Breathtaking photos prove Scott Rinckenberger’s switch from high-flying skier to pro photographer is no mere stunt
posted Friday, November 30, 2012 at 1:12 PM EDT
Nature and outdoor lifestyle photographer Scott Rinckenberger has impressed us with his stunning imagery and his willingness to go the extra mile, quite literally, to capture the perfect shot. For his latest project, Scott has been skiing each of the twelve months of the year in his native Washington State and capturing the experience with his camera along the way. We recently interviewed him about his photography for the profile story below. We're also proud to officially welcome Scott on board as a pro camera reviewer and future collaborator for Imaging Resource.
Scott Rinckenberger is living proof you can turn your passion into a way of life. In Scott's case though, he's been able to transform two of his passions -- skiing and photography -- into viable careers.
It all started in the mountains of Washington state, where Scott earned a reputation as a stunt skier who could pull off spectacular tricks that looked great on camera.
Pretty soon, commercial photographers came knocking, looking to feature him in magazines and ad campaigns. And Scott's first appearance in a high-profile commercial photo shoot was quite a doozy.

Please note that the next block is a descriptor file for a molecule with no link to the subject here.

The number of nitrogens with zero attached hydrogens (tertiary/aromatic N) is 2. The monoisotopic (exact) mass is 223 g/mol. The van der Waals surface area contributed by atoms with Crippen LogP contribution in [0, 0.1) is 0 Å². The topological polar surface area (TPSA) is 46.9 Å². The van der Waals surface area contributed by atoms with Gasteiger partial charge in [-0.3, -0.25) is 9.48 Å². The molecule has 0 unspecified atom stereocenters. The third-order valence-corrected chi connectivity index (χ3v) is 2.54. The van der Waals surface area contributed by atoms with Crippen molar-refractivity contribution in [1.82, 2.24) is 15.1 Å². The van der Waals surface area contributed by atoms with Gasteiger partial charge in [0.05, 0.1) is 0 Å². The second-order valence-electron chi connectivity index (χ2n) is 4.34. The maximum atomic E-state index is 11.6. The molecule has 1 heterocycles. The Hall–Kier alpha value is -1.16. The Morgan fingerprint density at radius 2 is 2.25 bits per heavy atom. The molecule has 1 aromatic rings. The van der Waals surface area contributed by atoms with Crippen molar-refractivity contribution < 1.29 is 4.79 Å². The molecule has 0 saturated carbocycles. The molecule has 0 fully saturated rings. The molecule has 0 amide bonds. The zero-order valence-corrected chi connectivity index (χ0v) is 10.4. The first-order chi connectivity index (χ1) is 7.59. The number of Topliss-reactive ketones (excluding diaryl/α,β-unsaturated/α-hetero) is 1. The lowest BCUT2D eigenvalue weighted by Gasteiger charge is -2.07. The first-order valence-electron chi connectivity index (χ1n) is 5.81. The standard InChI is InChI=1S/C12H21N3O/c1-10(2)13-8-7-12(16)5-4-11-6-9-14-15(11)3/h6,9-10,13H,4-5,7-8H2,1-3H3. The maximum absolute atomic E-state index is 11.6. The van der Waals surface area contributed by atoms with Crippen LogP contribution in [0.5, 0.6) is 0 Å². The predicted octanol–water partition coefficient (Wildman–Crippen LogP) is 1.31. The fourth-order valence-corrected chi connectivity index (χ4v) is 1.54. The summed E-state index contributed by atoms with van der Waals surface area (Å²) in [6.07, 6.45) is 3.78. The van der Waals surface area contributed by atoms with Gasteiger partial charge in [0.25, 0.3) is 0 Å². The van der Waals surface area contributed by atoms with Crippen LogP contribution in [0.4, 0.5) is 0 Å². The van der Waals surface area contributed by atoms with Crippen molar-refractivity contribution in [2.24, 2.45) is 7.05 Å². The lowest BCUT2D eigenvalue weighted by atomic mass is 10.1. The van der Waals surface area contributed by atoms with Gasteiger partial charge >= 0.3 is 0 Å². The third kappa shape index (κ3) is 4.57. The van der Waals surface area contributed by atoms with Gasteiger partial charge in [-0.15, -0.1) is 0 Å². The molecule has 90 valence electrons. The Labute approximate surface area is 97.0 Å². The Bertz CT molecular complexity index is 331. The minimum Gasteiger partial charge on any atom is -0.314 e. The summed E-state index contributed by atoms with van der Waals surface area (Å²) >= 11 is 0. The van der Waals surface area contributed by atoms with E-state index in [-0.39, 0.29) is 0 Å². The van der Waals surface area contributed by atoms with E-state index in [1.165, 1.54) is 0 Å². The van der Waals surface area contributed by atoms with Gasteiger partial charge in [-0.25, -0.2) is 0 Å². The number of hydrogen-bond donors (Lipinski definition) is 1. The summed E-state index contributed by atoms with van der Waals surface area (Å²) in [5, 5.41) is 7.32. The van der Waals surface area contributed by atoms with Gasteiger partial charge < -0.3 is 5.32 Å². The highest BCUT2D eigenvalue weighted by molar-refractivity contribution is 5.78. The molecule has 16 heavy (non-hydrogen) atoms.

For the image, which ran in a national ski magazine, Scott ski-jumped over a mammoth snow wall along the highway leading up to Mt. Baker in Washington, flying over the road -- and a cruising Nissan Pathfinder -- before landing on the other side.
"It looked like a toy car way down below me," Scott recalls. After the magazine shoot, other commercial skiing gigs beckoned, including showing off his stunts in ad campaings for Volvo, Avis and REI, among others.
Cut to the Chase
While Scott has been passionate about skiing since he was a little kid, his love of photography came later. He took a photography class when he was in high school but it wasn't until he started collaborating with pro photographers, who were capturing him as a skier, that his interest really started to grow.